[June is Pride Month, and this year we're celebrating by honoring 30 LGBTQ firsts. To see the full list, visit nbcnews.com/pride30.]
Owen Hurcum, 23, became the world’s first known nonbinary mayor last month. Hurcum, who uses gender-neutral pronouns, was unanimously elected mayor of Bangor, Wales, by the city council in an indirect election last year. Because of a pandemic-related delay, Hurcum officially took office May 10.
Hurcum, who was elected to the Bangor City Council in 2017, said they enjoy local politics because it enables them to have an impact on the community.
“When you see something happening, you know the story behind it and try to do what’s best for the city,” they told NBC News.
Hurcum, who also identifies as pansexual, said the City Council has supported and protected them as someone who is publicly out. They said the long-held stereotype that local governments are unaccepting is “outdated.”
Hurcum moved to Bangor, which has a population of around 18,000, about five years ago to attend Bangor University. They said the public’s understanding of nonbinary identities is not perfect but is improving. While news of Hurcum's historic election garnered international headlines, they said they — along with city staffers — have also received a slew of transphobic messages. Those messages, Hurcum said, are “coming from a place of ignorance.”
“It almost doesn’t faze me at all,” they added, though they said they do alert the local police when they receive death threats.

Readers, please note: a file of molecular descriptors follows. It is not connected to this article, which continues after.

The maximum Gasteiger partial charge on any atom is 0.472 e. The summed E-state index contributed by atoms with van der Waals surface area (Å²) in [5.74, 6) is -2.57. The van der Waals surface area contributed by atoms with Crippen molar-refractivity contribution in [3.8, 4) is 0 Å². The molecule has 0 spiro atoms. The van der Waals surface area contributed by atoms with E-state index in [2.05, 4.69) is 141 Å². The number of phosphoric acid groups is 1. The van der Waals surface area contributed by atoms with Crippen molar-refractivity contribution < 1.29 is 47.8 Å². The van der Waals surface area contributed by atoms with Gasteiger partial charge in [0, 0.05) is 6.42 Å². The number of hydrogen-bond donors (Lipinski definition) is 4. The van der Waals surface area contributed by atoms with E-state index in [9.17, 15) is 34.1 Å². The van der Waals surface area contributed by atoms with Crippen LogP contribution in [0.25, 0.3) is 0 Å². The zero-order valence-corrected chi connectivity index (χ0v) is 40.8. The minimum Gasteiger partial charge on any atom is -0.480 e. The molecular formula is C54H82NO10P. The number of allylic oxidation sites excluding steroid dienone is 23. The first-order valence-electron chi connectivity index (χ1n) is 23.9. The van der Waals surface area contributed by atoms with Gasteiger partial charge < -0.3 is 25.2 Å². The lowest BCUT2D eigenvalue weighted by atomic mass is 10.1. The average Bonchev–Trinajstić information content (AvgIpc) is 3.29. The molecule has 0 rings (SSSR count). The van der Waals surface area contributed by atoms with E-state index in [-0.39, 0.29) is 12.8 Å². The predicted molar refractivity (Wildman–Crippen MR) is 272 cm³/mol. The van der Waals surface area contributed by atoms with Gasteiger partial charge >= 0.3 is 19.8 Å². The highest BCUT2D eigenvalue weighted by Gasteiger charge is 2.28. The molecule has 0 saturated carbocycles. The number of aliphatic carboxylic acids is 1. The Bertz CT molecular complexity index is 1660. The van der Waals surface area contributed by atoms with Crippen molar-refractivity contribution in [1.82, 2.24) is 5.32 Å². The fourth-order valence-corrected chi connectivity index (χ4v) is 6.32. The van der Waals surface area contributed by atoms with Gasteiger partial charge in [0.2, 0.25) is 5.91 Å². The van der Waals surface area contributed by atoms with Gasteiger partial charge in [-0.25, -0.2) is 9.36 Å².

Hurcum also said they do get positive messages, particularly from LGBTQ people, which they called “humbling.” Hurcum said several Americans sent congratulatory messages and told Hurcum that their election was welcome news amid the wave of state bills in the U.S. targeting transgender Americans.
Hurcum said they are open about their gender identity and sexual orientation in the hopes of helping younger people who are questioning their identity. They said being visible shows pride and a refusal to be written out of history. But for Hurcum, being the first out nonbinary mayor is a small step toward equality.
“It’s pointless and regressive to celebrate if it doesn’t lead on to more nonbinary people getting involved in local politics,” Hurcum said. “If there’s more LGBTQ+ people putting their name forward as their open selves, then I'll consider that a victory.”
In addition to serving as mayor, Hurcum is publishing a book, “Don’t Ask About My Genitals,” which they described as an introductory manifesto for transgender and nonbinary people. Set to be released April 2022, the book covers pronouns, coming out and relationships, they said.
As for their plans for LGBTQ Pride Month, Hurcum said it’s important to keep in mind that “the world is still targeting LGBTQ+ people.”
“As much as we can and should celebrate ourselves, we need to be using Pride as a platform to force change,” they said.